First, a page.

Friday, January 13, 2012

Little Proof that Periodontal Treatment Improves Blood Sugar Levels


A number of American researchers went back through medical and dental journals to see if they could find and document how periodontal treatments helped or did not help people with diabetes. The analysis that they performed involved looking a a few different studies that involved over 450 patients. They found that patients that received periodontal treatments actually reduced their A1C scores by 0.38%.

A number of American researchers went back through medical and dental journals to see if they could find and document how periodontal treatments helped or did not help people with diabetes. The analysis that they performed involved looking a few different studies that involved over 450 patients. They found that patients that received periodontal treatments actually reduced their A1C scores by 0.38%.

While every little bit helps, it turns out that the small improvement was not enough to impress statisticians that this specific dental treatments really did much good for the improvement of diabetes.

Periodontal treatments seemed to have a little bit more affect on Type II diabetics, and the effect was enhanced when patients received antibiotics to treat their periodontal conditions.

Inflammation Linked to Diabetes Risk


We don't mean to sound all pessimistic or discriminatory when we bring up the topic of belly fat and diabetes. We want to address this in a way that will help you to have a little more power over your health.

Opinions about what causes or contributes to diabetes are shifting to include a vigorous suspicion of inflammation. The article we linked to above mentions that inflammation may contribute to cancer, as well as accelerate the aging process. However, we want to point out that inflammation is also a culprit in Parkinson's disease, schizophrenia, acne, vascular disease, and many other conditions. We suspect that inflammation will sometimes fall on the same list as LDL cholesterol and high blood pressure. Your doctor could be measuring your inflammation levels in the near future as an indicator of health.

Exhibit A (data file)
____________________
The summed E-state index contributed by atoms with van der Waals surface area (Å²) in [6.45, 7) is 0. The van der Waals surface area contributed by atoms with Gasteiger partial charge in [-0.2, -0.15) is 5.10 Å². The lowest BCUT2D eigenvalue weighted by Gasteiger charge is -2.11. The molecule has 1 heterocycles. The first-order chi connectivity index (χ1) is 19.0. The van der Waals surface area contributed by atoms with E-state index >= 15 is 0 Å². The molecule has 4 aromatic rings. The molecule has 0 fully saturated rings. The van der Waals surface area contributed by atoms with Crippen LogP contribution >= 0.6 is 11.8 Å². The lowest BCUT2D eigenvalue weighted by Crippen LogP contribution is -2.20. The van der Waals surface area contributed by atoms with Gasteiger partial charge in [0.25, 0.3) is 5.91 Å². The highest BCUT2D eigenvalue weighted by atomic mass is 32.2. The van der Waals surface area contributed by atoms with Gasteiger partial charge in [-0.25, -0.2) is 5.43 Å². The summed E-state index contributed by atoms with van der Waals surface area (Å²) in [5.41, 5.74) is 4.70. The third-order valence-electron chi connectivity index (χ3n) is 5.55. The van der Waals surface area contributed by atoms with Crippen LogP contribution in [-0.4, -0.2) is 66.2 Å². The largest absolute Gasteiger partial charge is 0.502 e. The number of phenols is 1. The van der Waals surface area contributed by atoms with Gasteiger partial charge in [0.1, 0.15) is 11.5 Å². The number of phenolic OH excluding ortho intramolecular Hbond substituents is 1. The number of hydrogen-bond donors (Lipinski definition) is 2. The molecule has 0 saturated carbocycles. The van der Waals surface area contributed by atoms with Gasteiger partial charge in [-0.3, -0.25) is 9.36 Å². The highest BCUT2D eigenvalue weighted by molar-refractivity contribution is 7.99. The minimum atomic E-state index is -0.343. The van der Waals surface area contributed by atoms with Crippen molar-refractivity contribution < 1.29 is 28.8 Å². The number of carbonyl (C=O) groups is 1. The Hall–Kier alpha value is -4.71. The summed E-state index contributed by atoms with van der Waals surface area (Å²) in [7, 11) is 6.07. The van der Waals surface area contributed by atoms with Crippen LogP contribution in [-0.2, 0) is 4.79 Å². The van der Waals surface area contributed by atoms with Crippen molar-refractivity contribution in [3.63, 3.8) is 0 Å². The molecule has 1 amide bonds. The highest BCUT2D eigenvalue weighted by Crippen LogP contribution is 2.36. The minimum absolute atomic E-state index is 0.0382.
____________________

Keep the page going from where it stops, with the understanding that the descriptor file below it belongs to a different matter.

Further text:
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Small European study finds possible benefit for rheumatoid arthritis drug in diabetes
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Small European study finds possible benefit for rheumatoid arthritis drug in diabetes


A few years ago some researchers from Switzerland, Sweden, and Denmark had an idea. They suspected that by encouraging the body to use less of the interleukin-1 protein, people with diabetes would improve. Interleukin-1 is a protein that works to increase pain, swelling and fever. They recruited 70 patients with type 2 diabetes to test their theory.

Thirty-six patients got a placebo and 34 got a rheumatoid arthritis drug anakinra that blocks interleukin-1's action. At the end of the study, they found that the patients who took anakinra:
  • Had significantly lower blood glucose measures than the group that got the placebo
  • Increased their own insulin production
  • Had less inflammation in their bodies.

Their results were impressive enough for the New England Journal of Medicine to publish.
Now that this study is complete, the next move probably belongs to Amgen, the company that markets anakinra as Kineret. Based on one study with 70 participants, doctors will not start prescribing this right away to patients. The study only lasted 13 weeks, so we don't know if its gets better or worse beyond that point.

Amgen made this drug hoping to sell it to a portion of the millions of people living with rheumatoid arthritis. To their surprise, they found that it may actually be a viable treatment for the millions of people living with diabetes. Diabetes affects roughly seven times the number of people with arthritis.

Do not let small study about sperm DNA in diabetic men scare you


All right, it's all over the news today, so men all over the world are wondering if they should father children if they have diabetes. So, let's break this down and interpret it. Scientists have found that sperm from type 1 diabetic men have greater levels of DNA damage than sperm from men who do not have the disease. They warn that such DNA damage might affect a man's fertility.

Researchers from Belfast, Northern Ireland showed that the DNA in the nuclei of the sperm cells had greater levels of fragmentation in diabetic men (52%, versus 32% in non-diabetic men), and that there were more deletions of DNA that would affect the tiny, energy-generating structures in the cells called mitochondria (4 versus 3).

First of all, this is the first study to explore this issue. Second, it involved 27 men with diabetes - not a large number. Not large enough in My Diabetes Information's opinion to get all uptight about. Third, DNA fragments all of the time. It can be a big deal. However, the DNA from a sperm cell is often repaired during conception as it shares DNA from an egg cell. So, there are about 30,000 genes that they can sort through and figure out what this means to men with diabetes. It will be a while.